To the Editor.—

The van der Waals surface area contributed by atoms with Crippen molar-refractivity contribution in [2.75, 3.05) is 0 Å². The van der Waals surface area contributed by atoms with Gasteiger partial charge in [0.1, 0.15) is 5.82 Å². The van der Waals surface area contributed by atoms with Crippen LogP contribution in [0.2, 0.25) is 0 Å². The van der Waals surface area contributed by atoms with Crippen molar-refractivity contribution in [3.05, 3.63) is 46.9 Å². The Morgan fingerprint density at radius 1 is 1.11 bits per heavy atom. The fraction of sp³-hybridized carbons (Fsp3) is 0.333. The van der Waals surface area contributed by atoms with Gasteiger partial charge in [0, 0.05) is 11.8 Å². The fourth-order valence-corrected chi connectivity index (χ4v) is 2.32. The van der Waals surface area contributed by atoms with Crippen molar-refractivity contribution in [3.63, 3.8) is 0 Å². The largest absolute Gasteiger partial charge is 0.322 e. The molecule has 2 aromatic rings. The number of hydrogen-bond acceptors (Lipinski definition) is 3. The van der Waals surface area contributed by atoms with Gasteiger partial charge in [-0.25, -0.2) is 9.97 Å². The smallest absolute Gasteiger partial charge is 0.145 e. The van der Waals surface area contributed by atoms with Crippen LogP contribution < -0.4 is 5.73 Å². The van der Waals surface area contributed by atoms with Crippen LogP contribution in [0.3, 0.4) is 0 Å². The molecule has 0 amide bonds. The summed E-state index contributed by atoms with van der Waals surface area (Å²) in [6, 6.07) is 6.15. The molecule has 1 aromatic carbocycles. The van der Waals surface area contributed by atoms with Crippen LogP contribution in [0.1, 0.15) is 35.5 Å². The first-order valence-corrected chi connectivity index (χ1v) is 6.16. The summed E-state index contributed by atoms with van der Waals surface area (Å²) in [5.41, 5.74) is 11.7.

Salcman and Pippenger (231:915, 1975) presented the case history of a 16-year-old boy in whom an encephalopathy developed secondary to a massive overdosage of carbamazepine (Tegretol). On the basis of this single and rather unremarkable episode, Salcman and Pippenger rejected the findings of several hundred published investigations and 15 years' experience relative to the use of carbamazepine in epilepsy by stating, "The widely held belief that carbamazepine is an innocuous drug is clearly unwarranted."We believe it is ludicrous to classify a drug as dangerous or unsafe because it produces toxic effects when taken in a dosage that greatly exceeds the conventional or therapeutic range. We are perplexed as to how one can attempt to evaluate the relative safety or toxicity of a drug on the basis of massive overdosage, since even the most benign medication may cause serious or fatal results when ingested in enormous amounts.